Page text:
The British Empire Library

Cricket in the Backblocks

by Colin Imray

Courtesy of OSPA

Review by W.A. Dodd (Tanganyika 1952-65)
Both socially and politically, cricket has had an important place in the cohesion and indeed ideology of the Empire and Commonwealth. Even today the speeches of Ministers of State from Commonwealth countries are regularly enriched by expressions such as “steady wicket”, “hit for six”, “close of play” and “a safe pair of hands”. President Mugabe asserts that “cricket civilizes people and creates good gentlemen” and the 1998 issue of Wisden carries reports on cricket played in more than twenty former colonies, including the USA! Yet our imperial historians strangely ignore the subject: for example Lawrence James in his recently acclaimed Rise and Fall of the British Empire assigns but one paragraph to cricket and that to the “body-line bowling” crisis of 1933, while mistakenly allocating Harold Larwood to Yorkshire; and the indices of Jan Morris’ magisterial trilogy on the Empire make no reference to cricket at all.

Colin Imray in his Cricket in the Backhlocks does a little to redress the balance. At one level his book is the autobiography of a chap from Malvern College who by chance became a trader in cigarettes in Singapore and then Malaya, a policeman in Palestine and then the Gold Coast, and finally Assistant Commissioner of Police in Kenya. But predominantly his book is that of a genial cricket lover, an amusing pavilion bar raconteur. Patted on the head by W.G. Grace, bowled at by Larwood and spoken to by Freddie Brown, Colin Imray is a cricket fanatic with a mission who sees cricket as more than a game, certainly as an ideology and perhaps as a religion. The world of which he writes is mainly that of club cricket played by eccentrics in tropical climes. It is a world inhabited by such men as “Sniffy Clark” and “Bloody Mathews”, A.K, A.W. and R.G.B., Ping the demon bowler and the silent Major Aeneas Quintus Perkins. It is truly rich in anecdotes, at least two of which must surely merit a place in any anthology of cricket stories, the gem about the match at Kota Bahru in Kelantan and the one about the match on Andrew Mustard’s tennis court. All good stuff.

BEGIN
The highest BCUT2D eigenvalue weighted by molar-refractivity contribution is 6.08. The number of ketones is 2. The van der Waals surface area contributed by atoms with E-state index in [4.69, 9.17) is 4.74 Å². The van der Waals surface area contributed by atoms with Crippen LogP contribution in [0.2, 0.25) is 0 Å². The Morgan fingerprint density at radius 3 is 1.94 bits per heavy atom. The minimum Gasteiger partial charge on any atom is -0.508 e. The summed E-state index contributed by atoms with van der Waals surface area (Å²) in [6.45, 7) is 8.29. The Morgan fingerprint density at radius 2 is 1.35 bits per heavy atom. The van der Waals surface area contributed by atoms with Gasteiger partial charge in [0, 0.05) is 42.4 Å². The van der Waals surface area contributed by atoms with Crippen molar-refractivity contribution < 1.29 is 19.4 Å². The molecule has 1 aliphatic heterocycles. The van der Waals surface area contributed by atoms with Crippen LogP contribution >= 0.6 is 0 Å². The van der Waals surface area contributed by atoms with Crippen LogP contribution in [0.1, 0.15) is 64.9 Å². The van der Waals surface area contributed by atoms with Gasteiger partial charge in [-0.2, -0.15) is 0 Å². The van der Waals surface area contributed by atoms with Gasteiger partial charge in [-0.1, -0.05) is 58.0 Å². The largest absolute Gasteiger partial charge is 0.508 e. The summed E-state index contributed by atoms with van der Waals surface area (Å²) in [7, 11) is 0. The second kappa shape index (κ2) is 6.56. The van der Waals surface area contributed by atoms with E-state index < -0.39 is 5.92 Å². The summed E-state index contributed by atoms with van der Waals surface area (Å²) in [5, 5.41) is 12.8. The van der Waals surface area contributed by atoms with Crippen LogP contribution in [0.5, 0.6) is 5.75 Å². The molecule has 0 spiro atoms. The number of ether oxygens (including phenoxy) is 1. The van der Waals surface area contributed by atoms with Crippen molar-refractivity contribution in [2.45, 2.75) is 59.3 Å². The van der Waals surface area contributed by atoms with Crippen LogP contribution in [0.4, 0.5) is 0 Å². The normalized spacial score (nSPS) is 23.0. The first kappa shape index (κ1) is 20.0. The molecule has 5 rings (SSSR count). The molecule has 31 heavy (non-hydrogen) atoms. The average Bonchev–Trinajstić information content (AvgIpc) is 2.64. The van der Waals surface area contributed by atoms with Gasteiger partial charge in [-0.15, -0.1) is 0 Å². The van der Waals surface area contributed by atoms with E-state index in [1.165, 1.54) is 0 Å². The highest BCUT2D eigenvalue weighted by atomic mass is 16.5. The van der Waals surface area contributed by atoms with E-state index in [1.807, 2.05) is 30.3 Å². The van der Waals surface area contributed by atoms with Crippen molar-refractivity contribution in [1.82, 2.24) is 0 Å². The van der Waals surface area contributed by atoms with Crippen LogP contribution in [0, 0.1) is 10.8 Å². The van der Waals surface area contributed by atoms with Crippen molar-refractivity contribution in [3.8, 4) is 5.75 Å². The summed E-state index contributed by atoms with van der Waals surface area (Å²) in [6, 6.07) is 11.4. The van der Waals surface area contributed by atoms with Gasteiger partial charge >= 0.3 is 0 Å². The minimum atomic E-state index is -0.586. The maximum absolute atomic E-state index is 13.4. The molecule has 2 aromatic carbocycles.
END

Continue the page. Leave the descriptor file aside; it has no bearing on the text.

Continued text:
Though this book touches on aspects of colonial life other than cricket, in truth it is not a book for everyone. Primarily it is a book to be enjoyed by cricket enthusiasts with a colonial background. As President Abraham Lincoln remarked of another work, “People who like this kind of book will find that this is the kind of book they like”. And I liked this one very much.

British Empire Book
Colin Imray
The Book Guild Ltd.


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